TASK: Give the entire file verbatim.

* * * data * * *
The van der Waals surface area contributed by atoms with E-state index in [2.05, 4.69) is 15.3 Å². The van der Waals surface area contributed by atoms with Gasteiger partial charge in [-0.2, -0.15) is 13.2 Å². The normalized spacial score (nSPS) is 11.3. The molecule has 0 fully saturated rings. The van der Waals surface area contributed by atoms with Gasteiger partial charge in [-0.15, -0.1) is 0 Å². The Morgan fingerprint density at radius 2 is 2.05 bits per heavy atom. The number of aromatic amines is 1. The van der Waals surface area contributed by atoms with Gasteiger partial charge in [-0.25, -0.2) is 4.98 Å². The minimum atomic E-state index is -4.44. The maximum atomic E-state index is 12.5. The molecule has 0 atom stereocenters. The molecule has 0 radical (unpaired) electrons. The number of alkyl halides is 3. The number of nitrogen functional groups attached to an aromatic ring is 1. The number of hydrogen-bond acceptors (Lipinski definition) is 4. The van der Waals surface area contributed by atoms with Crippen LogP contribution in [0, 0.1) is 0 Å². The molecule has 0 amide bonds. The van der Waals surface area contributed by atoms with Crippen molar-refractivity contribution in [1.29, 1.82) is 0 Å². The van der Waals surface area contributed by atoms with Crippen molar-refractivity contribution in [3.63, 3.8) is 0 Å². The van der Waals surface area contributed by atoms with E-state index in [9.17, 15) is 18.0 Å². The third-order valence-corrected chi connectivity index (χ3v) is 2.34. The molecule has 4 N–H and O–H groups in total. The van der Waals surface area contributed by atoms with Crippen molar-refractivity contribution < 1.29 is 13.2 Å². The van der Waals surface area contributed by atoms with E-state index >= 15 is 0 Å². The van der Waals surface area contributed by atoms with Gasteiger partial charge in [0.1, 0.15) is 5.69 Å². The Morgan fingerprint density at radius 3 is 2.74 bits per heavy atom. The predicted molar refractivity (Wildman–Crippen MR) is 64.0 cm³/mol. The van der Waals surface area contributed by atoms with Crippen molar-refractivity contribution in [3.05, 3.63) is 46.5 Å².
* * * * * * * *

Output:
The van der Waals surface area contributed by atoms with E-state index in [2.05, 4.69) is 15.3 Å². The van der Waals surface area contributed by atoms with Gasteiger partial charge in [-0.2, -0.15) is 13.2 Å². The normalized spacial score (nSPS) is 11.3. The molecule has 0 fully saturated rings. The van der Waals surface area contributed by atoms with Gasteiger partial charge in [-0.15, -0.1) is 0 Å². The Morgan fingerprint density at radius 2 is 2.05 bits per heavy atom. The number of aromatic amines is 1. The van der Waals surface area contributed by atoms with Gasteiger partial charge in [-0.25, -0.2) is 4.98 Å². The minimum atomic E-state index is -4.44. The maximum atomic E-state index is 12.5. The molecule has 0 atom stereocenters. The molecule has 0 radical (unpaired) electrons. The number of alkyl halides is 3. The number of nitrogen functional groups attached to an aromatic ring is 1. The number of hydrogen-bond acceptors (Lipinski definition) is 4. The van der Waals surface area contributed by atoms with Crippen LogP contribution in [0, 0.1) is 0 Å². The molecule has 0 amide bonds. The van der Waals surface area contributed by atoms with Crippen molar-refractivity contribution in [1.29, 1.82) is 0 Å². The van der Waals surface area contributed by atoms with Crippen molar-refractivity contribution in [3.63, 3.8) is 0 Å². The van der Waals surface area contributed by atoms with E-state index in [9.17, 15) is 18.0 Å². The third-order valence-corrected chi connectivity index (χ3v) is 2.34. The molecule has 4 N–H and O–H groups in total. The van der Waals surface area contributed by atoms with Crippen molar-refractivity contribution < 1.29 is 13.2 Å². The van der Waals surface area contributed by atoms with E-state index >= 15 is 0 Å². The van der Waals surface area contributed by atoms with Gasteiger partial charge in [0.1, 0.15) is 5.69 Å². The Morgan fingerprint density at radius 3 is 2.74 bits per heavy atom. The predicted molar refractivity (Wildman–Crippen MR) is 64.0 cm³/mol. The van der Waals surface area contributed by atoms with Crippen molar-refractivity contribution in [3.05, 3.63) is 46.5 Å².